• Abdominal X-ray and CT scan can reveal the presence of stones.
  • MRCP magnetic resonance cholangiopancreatography is done to diagnose stone or obstruction in pancreas.
  • HIDA scan biliary radionuclide scanning is done to diagnose stone in gallbladder.

Treatment for Lithiasis or Calculus:

The general treatment for Lithiasis or Calculus is either to break down the stones, if the size is small with the help of medication or to remove it through surgery when the medications don’t work or the size is bigger. However, the procedures of getting rid of the stone might also vary depending on the location. Few of these procedures are stated below:

Treatment for Renal Lithiasis or Renal Calculus (Renal Stones):

Depending on the type of stone, the treatment procedure is determined. Usually, in case of small renal stones, it is recommended that the patient drinks a lot of water that will increase the urine flow. In this case, the stone is intended to be passed through urine and hence, it can cause a little discomfort and pain. To reduce this pain and discomfort, ibuprofen, naproxen sodium and acetaminophen are given. Along with this, alpha blocker medicines are given to help the muscles of the ureter get relaxed, so that the small stone gets passed through it.

The other treatments for Renal Lithiasis or Renal Calculus include –

  • Percutaneous Nephrolithotomy or Tunnel Surgery, in which small telescopes and instruments are inserted through the back of the body to remove the renal stone.
  • Ureteroscope insertion to break the stone and pass it through urine.
  • Extracorporeal Shock Wave Lithotripsy (ESWL) that breaks the stone into tiny pieces.

Treating Lithiasis or Calculus Formed in Gallbladder (Gall Stones):

Usually a surgery called cholecystectomy is done to remove the entire gallbladder, in order to remove the stone. Traditionally the open cholecystectomy was done to make incisions in the abdomen to remove the gallbladder, however in the recent days a laparoscopic cholecystectomy is done to make small incision of the abdomen and remove the gallbladder. Sphincterotomy is also done to make surgical cut into the muscle of common bile duct, so that the stone is passed.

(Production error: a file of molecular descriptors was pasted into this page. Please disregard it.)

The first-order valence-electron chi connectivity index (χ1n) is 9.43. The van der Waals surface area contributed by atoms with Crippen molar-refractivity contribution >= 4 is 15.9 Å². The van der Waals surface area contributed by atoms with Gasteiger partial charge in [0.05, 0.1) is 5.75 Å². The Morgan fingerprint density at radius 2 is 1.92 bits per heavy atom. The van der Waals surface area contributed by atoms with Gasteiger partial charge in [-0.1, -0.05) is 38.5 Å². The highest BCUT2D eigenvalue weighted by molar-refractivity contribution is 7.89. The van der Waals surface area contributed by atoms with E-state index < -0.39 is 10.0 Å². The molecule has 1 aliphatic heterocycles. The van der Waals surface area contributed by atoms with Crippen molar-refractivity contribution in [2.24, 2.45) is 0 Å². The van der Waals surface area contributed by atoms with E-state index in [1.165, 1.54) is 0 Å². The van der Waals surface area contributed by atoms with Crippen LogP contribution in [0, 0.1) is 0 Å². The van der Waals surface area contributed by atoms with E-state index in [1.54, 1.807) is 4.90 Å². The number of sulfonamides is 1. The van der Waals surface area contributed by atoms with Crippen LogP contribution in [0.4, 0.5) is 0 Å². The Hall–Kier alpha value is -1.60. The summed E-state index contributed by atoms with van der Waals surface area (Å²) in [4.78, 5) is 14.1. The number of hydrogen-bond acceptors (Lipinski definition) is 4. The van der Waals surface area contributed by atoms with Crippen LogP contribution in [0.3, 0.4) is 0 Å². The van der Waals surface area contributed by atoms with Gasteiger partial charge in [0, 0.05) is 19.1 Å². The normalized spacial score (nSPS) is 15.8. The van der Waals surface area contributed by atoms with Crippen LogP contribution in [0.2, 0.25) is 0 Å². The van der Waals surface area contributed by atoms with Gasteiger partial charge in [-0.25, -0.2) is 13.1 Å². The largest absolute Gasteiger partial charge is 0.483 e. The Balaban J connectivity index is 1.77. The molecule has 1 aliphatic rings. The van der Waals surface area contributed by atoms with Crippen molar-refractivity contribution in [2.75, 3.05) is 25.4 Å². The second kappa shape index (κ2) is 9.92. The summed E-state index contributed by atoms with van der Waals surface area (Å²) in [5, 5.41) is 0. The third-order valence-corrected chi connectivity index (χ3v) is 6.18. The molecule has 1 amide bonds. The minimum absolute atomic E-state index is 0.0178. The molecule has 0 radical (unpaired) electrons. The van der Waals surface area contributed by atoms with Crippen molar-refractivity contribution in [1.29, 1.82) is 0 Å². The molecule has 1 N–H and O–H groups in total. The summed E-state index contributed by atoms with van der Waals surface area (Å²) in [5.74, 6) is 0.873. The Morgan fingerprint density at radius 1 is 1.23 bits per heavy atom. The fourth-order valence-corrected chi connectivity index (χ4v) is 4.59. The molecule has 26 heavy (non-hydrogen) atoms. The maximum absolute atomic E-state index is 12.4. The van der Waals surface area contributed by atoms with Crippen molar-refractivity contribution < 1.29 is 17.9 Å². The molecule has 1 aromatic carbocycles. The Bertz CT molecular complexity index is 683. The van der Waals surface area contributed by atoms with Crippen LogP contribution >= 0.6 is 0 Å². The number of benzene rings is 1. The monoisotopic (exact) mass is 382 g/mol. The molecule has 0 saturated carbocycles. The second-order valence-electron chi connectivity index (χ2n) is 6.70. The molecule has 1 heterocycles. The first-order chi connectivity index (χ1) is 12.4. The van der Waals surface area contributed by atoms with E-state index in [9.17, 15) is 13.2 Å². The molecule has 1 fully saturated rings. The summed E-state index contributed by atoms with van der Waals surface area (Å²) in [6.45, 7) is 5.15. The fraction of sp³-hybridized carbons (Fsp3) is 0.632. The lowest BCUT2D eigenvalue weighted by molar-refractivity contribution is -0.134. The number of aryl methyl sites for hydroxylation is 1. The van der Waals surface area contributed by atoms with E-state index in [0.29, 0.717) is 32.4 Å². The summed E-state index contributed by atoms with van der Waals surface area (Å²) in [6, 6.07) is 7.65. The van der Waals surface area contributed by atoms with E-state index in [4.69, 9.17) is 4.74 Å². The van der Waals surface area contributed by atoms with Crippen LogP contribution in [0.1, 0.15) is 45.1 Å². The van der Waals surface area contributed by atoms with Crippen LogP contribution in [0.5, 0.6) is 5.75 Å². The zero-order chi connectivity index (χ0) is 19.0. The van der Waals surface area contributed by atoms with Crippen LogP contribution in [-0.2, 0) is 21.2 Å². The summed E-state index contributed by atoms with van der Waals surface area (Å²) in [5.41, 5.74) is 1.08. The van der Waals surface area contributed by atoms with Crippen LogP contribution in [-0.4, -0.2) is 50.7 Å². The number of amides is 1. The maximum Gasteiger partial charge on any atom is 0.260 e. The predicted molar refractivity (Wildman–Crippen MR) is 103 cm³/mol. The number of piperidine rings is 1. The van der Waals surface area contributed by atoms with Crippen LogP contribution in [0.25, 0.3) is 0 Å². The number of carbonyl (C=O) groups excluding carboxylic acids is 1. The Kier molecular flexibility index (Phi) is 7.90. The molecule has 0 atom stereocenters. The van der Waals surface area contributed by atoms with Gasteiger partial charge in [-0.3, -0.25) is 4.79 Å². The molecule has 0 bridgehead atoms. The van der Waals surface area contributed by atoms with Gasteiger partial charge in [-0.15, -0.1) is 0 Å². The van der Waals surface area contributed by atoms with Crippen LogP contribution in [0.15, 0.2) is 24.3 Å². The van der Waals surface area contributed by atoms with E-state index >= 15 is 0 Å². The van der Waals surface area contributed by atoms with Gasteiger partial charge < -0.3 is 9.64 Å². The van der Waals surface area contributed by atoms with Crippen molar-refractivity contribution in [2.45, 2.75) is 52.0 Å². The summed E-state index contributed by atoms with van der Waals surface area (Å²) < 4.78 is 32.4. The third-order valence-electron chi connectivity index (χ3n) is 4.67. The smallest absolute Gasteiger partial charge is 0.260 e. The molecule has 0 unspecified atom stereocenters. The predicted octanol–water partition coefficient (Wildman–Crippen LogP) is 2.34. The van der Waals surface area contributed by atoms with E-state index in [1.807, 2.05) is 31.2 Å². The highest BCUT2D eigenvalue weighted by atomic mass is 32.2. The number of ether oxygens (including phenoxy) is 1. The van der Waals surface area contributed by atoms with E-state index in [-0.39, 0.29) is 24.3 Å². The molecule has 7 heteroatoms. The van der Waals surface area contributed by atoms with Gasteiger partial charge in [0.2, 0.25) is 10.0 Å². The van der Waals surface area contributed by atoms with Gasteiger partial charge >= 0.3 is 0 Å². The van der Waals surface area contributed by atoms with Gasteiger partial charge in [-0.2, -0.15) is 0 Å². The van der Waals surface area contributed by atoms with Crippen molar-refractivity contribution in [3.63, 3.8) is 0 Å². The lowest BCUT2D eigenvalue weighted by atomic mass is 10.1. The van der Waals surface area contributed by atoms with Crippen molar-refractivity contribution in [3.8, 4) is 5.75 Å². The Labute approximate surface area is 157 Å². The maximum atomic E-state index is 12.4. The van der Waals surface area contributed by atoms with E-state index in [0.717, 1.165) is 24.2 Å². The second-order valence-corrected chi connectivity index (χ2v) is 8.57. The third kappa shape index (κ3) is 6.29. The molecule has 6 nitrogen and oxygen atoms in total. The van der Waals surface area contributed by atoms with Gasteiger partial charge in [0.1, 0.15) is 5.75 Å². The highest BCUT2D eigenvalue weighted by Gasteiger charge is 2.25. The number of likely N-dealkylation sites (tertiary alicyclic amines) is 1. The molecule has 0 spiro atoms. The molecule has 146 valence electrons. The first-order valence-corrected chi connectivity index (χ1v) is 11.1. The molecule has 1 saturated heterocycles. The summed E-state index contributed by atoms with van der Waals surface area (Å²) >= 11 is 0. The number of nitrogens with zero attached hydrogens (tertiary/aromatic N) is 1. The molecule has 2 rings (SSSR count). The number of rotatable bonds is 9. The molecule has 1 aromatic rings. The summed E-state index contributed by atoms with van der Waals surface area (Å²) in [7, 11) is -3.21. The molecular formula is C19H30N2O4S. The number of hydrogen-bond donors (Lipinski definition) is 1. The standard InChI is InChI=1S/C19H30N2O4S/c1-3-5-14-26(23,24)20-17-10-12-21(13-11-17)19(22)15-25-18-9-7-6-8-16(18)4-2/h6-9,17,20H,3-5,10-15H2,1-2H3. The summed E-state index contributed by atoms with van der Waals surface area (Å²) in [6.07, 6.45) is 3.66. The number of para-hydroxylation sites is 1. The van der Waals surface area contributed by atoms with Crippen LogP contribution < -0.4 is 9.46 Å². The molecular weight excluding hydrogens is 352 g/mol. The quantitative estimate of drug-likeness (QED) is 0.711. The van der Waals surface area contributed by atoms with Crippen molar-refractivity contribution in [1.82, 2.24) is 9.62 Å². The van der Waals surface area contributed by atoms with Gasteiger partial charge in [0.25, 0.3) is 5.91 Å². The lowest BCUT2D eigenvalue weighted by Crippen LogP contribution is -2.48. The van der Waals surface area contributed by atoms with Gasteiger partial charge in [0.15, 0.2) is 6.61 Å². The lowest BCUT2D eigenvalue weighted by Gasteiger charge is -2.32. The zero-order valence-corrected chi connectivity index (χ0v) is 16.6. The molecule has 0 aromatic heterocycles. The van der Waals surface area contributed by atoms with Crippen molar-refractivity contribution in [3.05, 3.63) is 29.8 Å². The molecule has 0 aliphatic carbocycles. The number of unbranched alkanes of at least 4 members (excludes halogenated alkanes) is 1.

Treating Prostatitis:

Apart from surgery, the old technique of prostate massage is done by professional and skilled doctors to pass the stone. However, in case of acute prostatitis, this is not done as it may spread the infection. Prostate massaging is a procedure that is useful when medicines do not work.

Prevention of Lithiasis or Calculus:

Lithiasis or Calculus is a painful disease. To make sure that it does not occur; it can well be prevented by –

  • Drinking at least six to eight glasses of water a day
  • Having a diet low in salt and protein
  • Eating lesser oxalate-rich foods

As soon as the symptoms are recognised and diagnosed as Lithiasis or Calculus, the medicines must be taken properly.

Team PainAssist
Team PainAssist
Written, Edited or Reviewed By: Team PainAssist, Pain Assist Inc. This article does not provide medical advice. See disclaimer
Last Modified On:January 25, 2019